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8/21/06CALL2006 Monitoring the Learner Monitoring Cross Sector Language Learner Dialogues Jane Hughes Lydia Buravova.

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Presentation on theme: "8/21/06CALL2006 Monitoring the Learner Monitoring Cross Sector Language Learner Dialogues Jane Hughes Lydia Buravova."— Presentation transcript:

1 8/21/06CALL2006 Monitoring the Learner Monitoring Cross Sector Language Learner Dialogues Jane Hughes Lydia Buravova

2 8/21/06CALL2006 Monitoring the Learner Project Background CROSSCALL - Cross Sector Computer Assisted Language Learning –Linking school and university language students –German, Spanish, Russian, Mandarin, Arabic Virtual learning environment (WebCT) –Mainly asynchronous discussion –MP3 files to exchange spoken messages Both sides learn

3 8/21/06CALL2006 Monitoring the Learner Research background Multilingual Internet (** Writing in English) –Netspeak or online written language Language choice (eg Durham, 2003) Code switching, (eg Danet, Herring, 2003 ) Written and oral forms, (eg Warshauer et al) How writers adapt to technical constraints, eg Greeklish Electronic literacy –(How) should language learners be taught online communication in the target language? (Schetzer and Warschauer, 2000; Chen, 2006) Collaboration between native speakers and language learners online (eg Lee, 2004)

4 8/21/06CALL2006 Monitoring the Learner Example

5 8/21/06CALL2006 Monitoring the Learner What to monitor? Safety Process of online communication –How relationships developed –Characteristics of language used –Students awareness about language use Register Use of target language and English –Roles and images How the university students see their role The image of themselves that the students create Learning –What students in both sectors learned

6 8/21/06CALL2006 Monitoring the Learner Observations Developing relationships –Initiating the dialogue –Pattern of questions and answers –Topics discussed –Features of more successful dialogues University student role conceptions –Not teachers –Approach to giving help and making corrections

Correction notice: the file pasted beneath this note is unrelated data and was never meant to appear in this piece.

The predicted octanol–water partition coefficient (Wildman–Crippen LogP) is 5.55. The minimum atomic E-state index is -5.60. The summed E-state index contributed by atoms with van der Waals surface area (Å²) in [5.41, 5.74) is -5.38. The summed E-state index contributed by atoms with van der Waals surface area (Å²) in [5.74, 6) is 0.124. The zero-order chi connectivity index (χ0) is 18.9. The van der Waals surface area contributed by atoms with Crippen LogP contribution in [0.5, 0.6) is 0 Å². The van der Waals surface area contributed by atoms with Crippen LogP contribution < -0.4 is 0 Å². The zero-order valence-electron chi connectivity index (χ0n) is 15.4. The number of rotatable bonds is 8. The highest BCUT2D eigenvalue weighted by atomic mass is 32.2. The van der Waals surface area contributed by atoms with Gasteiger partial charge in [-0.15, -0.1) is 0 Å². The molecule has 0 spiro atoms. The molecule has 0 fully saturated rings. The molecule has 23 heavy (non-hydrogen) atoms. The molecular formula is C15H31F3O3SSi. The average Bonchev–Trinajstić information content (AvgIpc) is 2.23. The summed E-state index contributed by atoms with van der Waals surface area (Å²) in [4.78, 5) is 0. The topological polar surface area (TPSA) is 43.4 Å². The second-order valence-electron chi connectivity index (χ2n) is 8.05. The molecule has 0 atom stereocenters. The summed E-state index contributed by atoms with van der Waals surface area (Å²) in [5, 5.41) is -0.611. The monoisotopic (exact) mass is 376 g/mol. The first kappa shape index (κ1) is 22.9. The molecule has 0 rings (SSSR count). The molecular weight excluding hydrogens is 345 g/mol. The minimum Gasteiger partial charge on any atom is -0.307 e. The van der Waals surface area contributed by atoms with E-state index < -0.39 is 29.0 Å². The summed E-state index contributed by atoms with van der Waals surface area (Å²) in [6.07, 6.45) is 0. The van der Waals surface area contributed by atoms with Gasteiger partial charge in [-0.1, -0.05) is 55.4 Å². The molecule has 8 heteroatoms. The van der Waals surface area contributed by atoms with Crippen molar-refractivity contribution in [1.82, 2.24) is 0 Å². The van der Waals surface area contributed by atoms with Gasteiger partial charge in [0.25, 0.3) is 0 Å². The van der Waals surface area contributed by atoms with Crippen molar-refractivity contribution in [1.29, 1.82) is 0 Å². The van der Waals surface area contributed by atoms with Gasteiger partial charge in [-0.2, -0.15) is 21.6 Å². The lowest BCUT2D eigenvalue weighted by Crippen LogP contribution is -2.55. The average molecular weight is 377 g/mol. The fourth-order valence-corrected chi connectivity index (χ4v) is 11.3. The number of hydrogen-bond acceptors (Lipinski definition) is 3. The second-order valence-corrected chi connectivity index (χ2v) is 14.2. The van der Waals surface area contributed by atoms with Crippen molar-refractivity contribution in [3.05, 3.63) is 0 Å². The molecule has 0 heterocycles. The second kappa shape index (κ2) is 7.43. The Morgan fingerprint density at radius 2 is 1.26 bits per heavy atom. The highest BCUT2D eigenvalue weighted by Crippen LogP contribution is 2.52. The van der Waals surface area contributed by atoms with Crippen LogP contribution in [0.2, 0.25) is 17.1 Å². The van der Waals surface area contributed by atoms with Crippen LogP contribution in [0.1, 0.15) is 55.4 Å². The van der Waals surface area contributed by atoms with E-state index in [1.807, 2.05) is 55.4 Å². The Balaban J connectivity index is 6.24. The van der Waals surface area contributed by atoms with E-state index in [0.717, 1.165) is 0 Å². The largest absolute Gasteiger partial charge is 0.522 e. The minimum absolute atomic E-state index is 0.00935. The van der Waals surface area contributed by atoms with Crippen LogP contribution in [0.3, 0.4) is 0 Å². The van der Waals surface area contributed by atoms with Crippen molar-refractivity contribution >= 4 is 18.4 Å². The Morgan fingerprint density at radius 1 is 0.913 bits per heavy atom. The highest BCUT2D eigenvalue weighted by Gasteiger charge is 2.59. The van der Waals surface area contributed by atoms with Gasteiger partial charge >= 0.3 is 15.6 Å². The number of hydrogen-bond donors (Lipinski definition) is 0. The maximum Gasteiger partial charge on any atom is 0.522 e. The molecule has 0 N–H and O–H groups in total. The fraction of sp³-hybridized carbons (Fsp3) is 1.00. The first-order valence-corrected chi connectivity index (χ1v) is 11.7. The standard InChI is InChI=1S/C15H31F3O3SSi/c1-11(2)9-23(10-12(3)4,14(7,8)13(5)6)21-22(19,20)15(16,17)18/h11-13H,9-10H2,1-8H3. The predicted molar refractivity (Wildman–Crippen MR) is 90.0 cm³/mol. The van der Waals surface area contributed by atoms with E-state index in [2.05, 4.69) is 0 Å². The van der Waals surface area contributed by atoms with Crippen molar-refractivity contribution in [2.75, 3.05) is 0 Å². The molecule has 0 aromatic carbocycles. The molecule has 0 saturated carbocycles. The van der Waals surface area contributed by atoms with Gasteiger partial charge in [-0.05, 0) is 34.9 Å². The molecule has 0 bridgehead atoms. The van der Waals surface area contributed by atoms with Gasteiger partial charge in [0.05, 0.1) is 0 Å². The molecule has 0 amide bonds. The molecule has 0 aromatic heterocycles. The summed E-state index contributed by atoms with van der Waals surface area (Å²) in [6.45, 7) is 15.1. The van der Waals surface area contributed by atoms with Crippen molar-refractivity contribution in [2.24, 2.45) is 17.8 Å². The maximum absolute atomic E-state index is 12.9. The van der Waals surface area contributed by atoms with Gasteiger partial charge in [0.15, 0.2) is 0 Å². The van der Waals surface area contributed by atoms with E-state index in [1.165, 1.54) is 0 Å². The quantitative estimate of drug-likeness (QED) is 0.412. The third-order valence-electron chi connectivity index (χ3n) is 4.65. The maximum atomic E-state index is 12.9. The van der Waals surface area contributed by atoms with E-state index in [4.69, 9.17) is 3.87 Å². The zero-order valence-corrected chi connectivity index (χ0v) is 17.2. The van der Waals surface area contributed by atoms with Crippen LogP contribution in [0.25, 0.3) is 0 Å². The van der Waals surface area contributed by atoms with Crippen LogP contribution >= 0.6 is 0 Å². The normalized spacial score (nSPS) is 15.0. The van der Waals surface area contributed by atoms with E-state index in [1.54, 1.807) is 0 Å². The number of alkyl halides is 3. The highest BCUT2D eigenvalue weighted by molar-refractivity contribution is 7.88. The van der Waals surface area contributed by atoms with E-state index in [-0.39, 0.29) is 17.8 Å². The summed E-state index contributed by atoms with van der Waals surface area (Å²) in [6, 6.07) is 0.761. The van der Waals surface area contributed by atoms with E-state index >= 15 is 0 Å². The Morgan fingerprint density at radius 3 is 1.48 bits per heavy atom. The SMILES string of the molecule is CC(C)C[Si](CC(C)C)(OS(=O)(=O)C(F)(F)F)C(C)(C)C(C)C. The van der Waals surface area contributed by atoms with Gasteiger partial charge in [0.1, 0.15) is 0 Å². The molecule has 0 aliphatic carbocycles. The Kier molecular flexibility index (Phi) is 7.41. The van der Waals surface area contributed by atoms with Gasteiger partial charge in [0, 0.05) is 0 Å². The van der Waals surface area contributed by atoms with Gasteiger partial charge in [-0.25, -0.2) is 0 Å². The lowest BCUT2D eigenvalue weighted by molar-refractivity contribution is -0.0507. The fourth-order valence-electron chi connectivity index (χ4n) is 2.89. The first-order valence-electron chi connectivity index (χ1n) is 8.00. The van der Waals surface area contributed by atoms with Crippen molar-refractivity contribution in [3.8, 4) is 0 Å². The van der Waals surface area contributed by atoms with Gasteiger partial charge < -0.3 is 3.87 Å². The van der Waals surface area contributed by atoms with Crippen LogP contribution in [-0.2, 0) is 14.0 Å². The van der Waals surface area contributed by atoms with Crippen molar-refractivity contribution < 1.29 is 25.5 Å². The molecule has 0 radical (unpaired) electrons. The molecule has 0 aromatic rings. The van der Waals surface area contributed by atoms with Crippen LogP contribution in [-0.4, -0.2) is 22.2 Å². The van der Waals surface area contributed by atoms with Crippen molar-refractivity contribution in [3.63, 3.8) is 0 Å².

7 8/21/06CALL2006 Monitoring the Learner Language use –Mainly informal but some variation Hola! Hi! Hallo, Hey! Guten Tag, Liebe Susan, no address Bis bald, xxx, Liebe Grüße, schreib bald, deine Susan, viel Spass noch in der Schule –English mixed with target language in varying proportions –Errors –Internet and Texting features Seufz, :)), Chats, :D

8 8/21/06CALL2006 Monitoring the Learner Examples –Student perceptionsStudent perceptions –call-discussionexamples.doccall-discussionexamples.doc

9 8/21/06CALL2006 Monitoring the Learner Acknowledgements Thanks to: –The language teachers and students at Elliot School, William Ellis School and Weald of Kent Grammar School –The UCL/SSEES university students –The project leader, Terry King –The funders, CfBT and UCL

10 8/21/06CALL2006 Monitoring the Learner References Chen, C-F. E. (2006). The Development of Literacy: from Writing to Peers to Writing to Authority Figures. Language Learning & Technology, Vol.10, No.2, May 2006, pp Durham, Mercedes (2003). Language Choice on a Swiss Mailing List. JCMC (Journal of Computer Mediated Communication?), Vol 9, issue 1. Danet, Brenda, Herring, Susan C. (2003). Introduction: The Multilingual Internet. JCMC 9 (1), November 2003 Lee, Lina (2004). Learners Perspectives on Networked Collaborative Interaction with Native Speakers of Spanish in the US. Language Learning & Technology 8(1), January 2004, pp Shetzer, H., Warschauer, M. (2000): An Electronic Literacy Approach to Network-based Language Teaching. In Warschauer, M., Kern, R. (Eds.): Network based Language Teaching: Concepts and Practice. New York: Cambridge University Press Mark Warschauer, Ghada R. El Said, Ayman Zohry: Language Choice Online: Globalization and Identity in Egypt


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